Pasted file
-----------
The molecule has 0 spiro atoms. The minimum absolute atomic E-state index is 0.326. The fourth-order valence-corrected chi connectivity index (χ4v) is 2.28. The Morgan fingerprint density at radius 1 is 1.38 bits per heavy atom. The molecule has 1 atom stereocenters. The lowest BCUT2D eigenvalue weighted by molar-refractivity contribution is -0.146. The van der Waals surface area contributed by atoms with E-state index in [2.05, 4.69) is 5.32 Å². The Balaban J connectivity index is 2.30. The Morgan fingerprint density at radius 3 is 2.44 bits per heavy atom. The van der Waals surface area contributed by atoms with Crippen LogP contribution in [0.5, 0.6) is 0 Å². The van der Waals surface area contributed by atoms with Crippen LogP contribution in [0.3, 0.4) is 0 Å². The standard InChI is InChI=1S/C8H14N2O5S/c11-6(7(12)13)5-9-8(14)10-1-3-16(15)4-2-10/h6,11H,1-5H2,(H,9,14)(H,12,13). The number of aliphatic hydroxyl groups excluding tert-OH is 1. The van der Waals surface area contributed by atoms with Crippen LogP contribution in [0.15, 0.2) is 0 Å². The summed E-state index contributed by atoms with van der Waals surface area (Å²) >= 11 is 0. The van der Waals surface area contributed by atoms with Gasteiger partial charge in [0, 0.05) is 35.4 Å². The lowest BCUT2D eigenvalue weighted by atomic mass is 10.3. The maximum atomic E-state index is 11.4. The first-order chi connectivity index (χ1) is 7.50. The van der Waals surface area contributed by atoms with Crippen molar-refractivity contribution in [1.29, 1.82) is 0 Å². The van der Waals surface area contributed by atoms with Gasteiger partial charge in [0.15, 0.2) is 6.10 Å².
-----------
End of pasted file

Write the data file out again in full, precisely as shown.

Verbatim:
The molecule has 0 spiro atoms. The minimum absolute atomic E-state index is 0.326. The fourth-order valence-corrected chi connectivity index (χ4v) is 2.28. The Morgan fingerprint density at radius 1 is 1.38 bits per heavy atom. The molecule has 1 atom stereocenters. The lowest BCUT2D eigenvalue weighted by molar-refractivity contribution is -0.146. The van der Waals surface area contributed by atoms with E-state index in [2.05, 4.69) is 5.32 Å². The Balaban J connectivity index is 2.30. The Morgan fingerprint density at radius 3 is 2.44 bits per heavy atom. The van der Waals surface area contributed by atoms with Crippen LogP contribution in [0.5, 0.6) is 0 Å². The van der Waals surface area contributed by atoms with Crippen LogP contribution in [0.3, 0.4) is 0 Å². The standard InChI is InChI=1S/C8H14N2O5S/c11-6(7(12)13)5-9-8(14)10-1-3-16(15)4-2-10/h6,11H,1-5H2,(H,9,14)(H,12,13). The number of aliphatic hydroxyl groups excluding tert-OH is 1. The van der Waals surface area contributed by atoms with Crippen LogP contribution in [0.15, 0.2) is 0 Å². The summed E-state index contributed by atoms with van der Waals surface area (Å²) >= 11 is 0. The van der Waals surface area contributed by atoms with Gasteiger partial charge in [0, 0.05) is 35.4 Å². The lowest BCUT2D eigenvalue weighted by atomic mass is 10.3. The maximum atomic E-state index is 11.4. The first-order chi connectivity index (χ1) is 7.50. The van der Waals surface area contributed by atoms with Crippen molar-refractivity contribution in [1.29, 1.82) is 0 Å². The van der Waals surface area contributed by atoms with Gasteiger partial charge in [0.15, 0.2) is 6.10 Å².